Author: Mae Hancock
Publisher: Loose Id
Pages/Word Count: 185 Pages
At a Glance: This one just didn’t do it for me.
Reviewed By: Carrie
Blurb: Cowboy Cotton Reid is the laid-back type of guy who accepts people as they are, no matter how flawed. People think he’s fun, honest and crazy about his boss and friend the sexy rancher Bay Redman.
Living with Obsessive Compulsive Disorder (OCD) is something that family man Bay has done his whole life. Bay can be like a bear with a sore head if the hay isn’t stored symmetrically or his fridge contains an odd number of jars.
When the two men begin a hot affair, Cotton keeps an important secret from Bay. If he can’t find the courage to tell him the truth before someone else does, Bay may never be able to let it go.
Review: Cotton Reid fell in love with his boss—but the man is more than his boss, he is the father figure for Cotton’s daughter Kristen.
Cotton is very laid back, on the outside. On the inside, the man is just full of angst, and it colors everything he does in his job as ranch hand. He is young, he is a father, and he comes to the ranch to meet his daughter and be a part of her life. And remains there for eighteen months, doing nothing about it, before the events of this book take place. Have to admit, I had some trouble with that one, but once the author explained why, it made sense. I still may not have agreed with it, but I had a clearer view of where the author was going. Cotton is a confused character on the inside, and many of Bay’s personality traits appeal to this cowboy who needs help in an overwhelming situation. Cotton is a loving character, he wants to care for Bay and be everything the rancher needs, and in this respect the author hits it spot on. I rooted for Cotton, he just needed the support.
Bay is a successful rancher and businessman. If his personal life is not as together as his work one, well he’ll take what he can get. Bay also has OCD. I really applaud the author for how she treats this disorder in her character. The way that Bay copes – or doesn’t cope – with the OCD is addressed in compassionate and believable scenarios. Bay becomes an unlikely hero in this story, as his life trauma makes his disorder worse, to the point of taking over, and how he copes with this unique malady and moves forward with his life is admirable. Control over everything is how Bay keeps sane. This seeps into his relationship with Cotton, and Bay’s commanding persona in the bedroom is the perfect complement to Cotton’s submissive heart. But Bay is broken and he needs Cotton to help him heal. As the events in his life swirl out of control, the only peace Bay can find from his OCD is in the calm that Cotton brings whenever Bay is around him.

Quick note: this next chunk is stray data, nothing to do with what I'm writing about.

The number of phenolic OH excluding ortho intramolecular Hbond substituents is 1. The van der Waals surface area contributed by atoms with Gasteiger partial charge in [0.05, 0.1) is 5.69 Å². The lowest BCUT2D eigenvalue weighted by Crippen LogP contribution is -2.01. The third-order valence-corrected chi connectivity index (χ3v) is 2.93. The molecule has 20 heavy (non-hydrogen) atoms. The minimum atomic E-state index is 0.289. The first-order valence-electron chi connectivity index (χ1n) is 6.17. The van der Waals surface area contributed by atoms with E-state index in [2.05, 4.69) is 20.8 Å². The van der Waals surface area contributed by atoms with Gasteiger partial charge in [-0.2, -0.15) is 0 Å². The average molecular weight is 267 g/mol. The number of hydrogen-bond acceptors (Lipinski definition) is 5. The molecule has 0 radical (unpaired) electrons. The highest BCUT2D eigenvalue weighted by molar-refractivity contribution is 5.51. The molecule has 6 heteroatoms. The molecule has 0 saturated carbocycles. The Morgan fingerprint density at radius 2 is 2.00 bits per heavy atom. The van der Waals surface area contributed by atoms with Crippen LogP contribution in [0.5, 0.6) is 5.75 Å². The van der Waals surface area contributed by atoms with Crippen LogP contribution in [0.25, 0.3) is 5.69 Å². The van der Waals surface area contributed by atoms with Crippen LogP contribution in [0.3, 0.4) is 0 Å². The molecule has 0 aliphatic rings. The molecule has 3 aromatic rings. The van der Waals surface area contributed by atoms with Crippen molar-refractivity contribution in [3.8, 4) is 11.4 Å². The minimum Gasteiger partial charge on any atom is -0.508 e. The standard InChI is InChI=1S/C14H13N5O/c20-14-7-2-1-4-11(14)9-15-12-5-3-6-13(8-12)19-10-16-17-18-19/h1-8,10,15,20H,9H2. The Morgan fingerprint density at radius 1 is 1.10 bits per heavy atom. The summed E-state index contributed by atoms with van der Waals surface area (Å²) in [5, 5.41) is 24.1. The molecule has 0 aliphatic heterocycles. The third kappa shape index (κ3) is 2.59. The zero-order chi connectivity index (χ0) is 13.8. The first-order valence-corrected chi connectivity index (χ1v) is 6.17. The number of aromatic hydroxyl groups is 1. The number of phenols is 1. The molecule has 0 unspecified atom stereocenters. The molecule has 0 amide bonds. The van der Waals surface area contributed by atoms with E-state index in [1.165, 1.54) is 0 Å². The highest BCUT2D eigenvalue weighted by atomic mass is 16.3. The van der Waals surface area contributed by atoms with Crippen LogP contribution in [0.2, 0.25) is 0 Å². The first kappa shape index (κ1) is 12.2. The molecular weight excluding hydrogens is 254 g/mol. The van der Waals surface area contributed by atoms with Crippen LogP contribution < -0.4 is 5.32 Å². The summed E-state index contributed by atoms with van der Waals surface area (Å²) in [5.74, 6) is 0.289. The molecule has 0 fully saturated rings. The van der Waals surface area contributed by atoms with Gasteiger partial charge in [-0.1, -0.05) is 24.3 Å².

I have to say, I disliked the secondary figures in the story. The daughter, Kristen, was spoiled and ungrateful, and her behavior kept getting justified to the point of Bay apologizing to his daughter for the way SHE acted. Uhm. No. And the ex-wife was horrendous, but then, she was supposed to be, so excellent writing there! Grandma was a mixed bag for me; she was supportive of Bay’s relationships but felt that he could do more to control his disorder. Which, if you have OCD you know that may not be true.
There is a lot of angst flying around in this book, and for that it was a mixed bag for me. The book is compelling; it is worth the read for those who love cowboys with issues. This is book two in this series, and I will probably read the next installment just to see where the author will go next with this ranch.
I loved the cover art on this book, done by Dar Albert. The depiction of Cotton was exactly as I pictured him! Thank you for an amazing visual that enhances the story.
You can buy Cotton Candy here: